RBI’s hawkish policy is focussed largely on heightened inflationary concerns. It has raised policy rate by 50bps. CPI forecast has been revised upward by 100bps in FY23 to 6.7% (our est.: 6.5%). More importantly in the next three quarters, headline CPI is expected to be above RBI’s upper tolerance band. However, the current policy gives clear signalling, hence market rates have also remained stable. We expect another 50-75bps rate hike in the current cycle.
Here’s the analysis of the credit policy announced today. This has been analyzed by Sonal and Dipanwita.
Dipanwita Majumdar: firstname.lastname@example.org
Sonal Badhan: email@example.com
1 Our inflation forecast is at 6.5% (RBI 6.7%).
2 Our growth forecast was at 7.2% and remains the same (RBI has also retained its stance)
3 We expect another 50-75 bps increase in repo given the quarterly forecast in inflation by RBI which stretches above limit for 3 quarters now.
4 10 year yield to be 7.75-8% under these conditions.
RBI in its current policy raised repo rate by 50bps to 4.9%. Accordingly, the upper and lower bound of policy rate stand at 4.65% and 5.15% respectively. The hawkish policy has focussed largely on elevated inflationary concerns.
Stance has also been changed focusing ‘on withdrawal of accommodation’.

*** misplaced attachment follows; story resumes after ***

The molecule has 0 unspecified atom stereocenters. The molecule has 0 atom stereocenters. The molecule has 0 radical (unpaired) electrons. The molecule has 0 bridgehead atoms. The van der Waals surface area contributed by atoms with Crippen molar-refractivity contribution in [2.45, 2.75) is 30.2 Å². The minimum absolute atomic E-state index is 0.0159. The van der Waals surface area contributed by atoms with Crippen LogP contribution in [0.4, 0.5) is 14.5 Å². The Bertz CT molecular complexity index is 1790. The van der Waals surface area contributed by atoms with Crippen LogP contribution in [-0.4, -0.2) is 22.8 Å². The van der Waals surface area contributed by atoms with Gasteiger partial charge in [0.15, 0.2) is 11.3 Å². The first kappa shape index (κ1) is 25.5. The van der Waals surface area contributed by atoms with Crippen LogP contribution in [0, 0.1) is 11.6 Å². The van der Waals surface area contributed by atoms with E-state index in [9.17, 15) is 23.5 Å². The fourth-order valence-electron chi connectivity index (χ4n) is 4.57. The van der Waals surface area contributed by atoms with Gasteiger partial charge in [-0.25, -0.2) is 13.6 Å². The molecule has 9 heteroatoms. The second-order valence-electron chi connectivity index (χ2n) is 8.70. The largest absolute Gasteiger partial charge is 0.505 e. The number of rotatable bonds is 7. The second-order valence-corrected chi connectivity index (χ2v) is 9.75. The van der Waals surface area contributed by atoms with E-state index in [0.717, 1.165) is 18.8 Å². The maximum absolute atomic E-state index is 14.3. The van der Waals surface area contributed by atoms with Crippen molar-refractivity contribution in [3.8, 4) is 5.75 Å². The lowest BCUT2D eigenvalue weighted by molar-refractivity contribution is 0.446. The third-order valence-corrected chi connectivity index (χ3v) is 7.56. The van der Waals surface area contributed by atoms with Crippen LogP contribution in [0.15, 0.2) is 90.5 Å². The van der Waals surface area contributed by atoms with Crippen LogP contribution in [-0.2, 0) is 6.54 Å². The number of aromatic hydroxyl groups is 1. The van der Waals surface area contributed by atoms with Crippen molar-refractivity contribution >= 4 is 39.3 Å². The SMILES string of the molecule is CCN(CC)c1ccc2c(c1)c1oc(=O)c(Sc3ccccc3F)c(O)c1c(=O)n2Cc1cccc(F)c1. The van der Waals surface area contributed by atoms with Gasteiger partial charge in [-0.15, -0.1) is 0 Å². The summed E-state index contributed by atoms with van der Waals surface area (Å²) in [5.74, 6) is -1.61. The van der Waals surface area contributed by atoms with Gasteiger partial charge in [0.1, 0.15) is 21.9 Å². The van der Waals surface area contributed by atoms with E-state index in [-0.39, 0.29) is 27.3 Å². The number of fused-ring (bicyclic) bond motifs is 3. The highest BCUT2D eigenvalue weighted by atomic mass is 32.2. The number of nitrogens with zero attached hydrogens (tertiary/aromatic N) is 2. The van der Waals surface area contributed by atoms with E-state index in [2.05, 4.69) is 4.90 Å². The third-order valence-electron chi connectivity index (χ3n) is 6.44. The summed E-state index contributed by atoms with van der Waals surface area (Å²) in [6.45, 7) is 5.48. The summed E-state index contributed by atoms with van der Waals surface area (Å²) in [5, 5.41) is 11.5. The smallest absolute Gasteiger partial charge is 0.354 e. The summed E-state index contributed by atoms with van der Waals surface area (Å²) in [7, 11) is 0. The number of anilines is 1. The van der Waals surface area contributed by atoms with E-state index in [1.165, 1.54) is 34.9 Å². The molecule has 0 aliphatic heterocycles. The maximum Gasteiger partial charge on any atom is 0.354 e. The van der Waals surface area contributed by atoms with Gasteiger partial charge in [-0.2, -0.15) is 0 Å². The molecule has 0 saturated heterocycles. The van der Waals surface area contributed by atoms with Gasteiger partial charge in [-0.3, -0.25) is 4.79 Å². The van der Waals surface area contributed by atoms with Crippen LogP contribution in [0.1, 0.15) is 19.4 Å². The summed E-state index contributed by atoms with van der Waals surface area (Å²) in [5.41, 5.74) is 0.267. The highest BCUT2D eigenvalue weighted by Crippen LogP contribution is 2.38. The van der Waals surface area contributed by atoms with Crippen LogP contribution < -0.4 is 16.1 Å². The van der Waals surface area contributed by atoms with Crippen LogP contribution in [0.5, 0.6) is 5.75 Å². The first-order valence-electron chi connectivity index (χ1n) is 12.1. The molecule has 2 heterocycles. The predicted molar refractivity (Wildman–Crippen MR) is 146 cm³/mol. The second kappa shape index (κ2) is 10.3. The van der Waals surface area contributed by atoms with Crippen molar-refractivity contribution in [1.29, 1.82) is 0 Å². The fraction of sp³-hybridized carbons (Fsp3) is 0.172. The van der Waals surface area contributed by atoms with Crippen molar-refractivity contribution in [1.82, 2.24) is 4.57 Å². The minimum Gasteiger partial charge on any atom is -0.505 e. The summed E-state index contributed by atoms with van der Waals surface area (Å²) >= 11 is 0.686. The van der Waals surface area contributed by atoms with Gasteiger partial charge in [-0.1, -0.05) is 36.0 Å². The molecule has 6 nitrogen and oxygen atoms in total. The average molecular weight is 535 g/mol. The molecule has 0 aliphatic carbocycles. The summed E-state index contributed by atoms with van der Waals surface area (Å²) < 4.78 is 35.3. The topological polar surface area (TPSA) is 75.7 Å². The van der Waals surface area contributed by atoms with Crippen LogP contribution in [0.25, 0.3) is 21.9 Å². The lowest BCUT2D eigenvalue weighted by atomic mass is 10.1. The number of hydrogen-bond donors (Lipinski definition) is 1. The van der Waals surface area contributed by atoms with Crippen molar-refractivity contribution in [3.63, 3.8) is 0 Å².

Inflation a growing evil
The current policy has revised inflation projection upward by 100bps to 6.7% in FY23 from 5.7% estimated earlier. The entire trajectory for FY23 has been revised upward. For Q1, headline CPI is expected to be 120bps higher at 7.5% from 6.3% earlier, for Q2, it is expected to be 160bps higher at 7.4%, for Q3, +80bps higher at 6.2% and for Q4, +70bps higher at 5.8%. The policy statement flagged significant upside risks to inflation. It highlighted 1) supply shocks emanating from adverse global factors, 2) heightened risks to food inflation from ‘shortfall in the rabi production due to the heat wave’. 3) edible oil prices remaining under pressure, 4) second round pass through to pump prices on account of increase in international crude prices. Notably, in the current policy document average crude price assumption has been kept at US$ 105/bbl, which is also subject to considerable risks, considering the current run rate at ~US$ 120/bbl.
Growth to sustain
RBI has maintained its growth forecast for FY23 at 7.2%, as the MPC believes that recovery is gathering strength. High frequency indicators, such as-railway freight volumes, port cargo, air passenger traffic and GST collection have shown pick up in Apr-May’22 period. In addition, RBI believes that a normal monsoon will support rural consumption. Further, improvement in capacity utilization (74.5% in Q4FY22) and government’s commitment in the FY23 budget to boost capex spending, will aid investment growth this year, also leading to healthy bank credit growth. Global demand is also expected to help our goods and services exports. However, prolonged war between Russia and Ukraine, supply chain bottlenecks and high pressure on input costs may impact margins of companies, thereby contributing to downward risks to growth. However, for now, RBI has maintained its annual and quarterly forecast for FY23.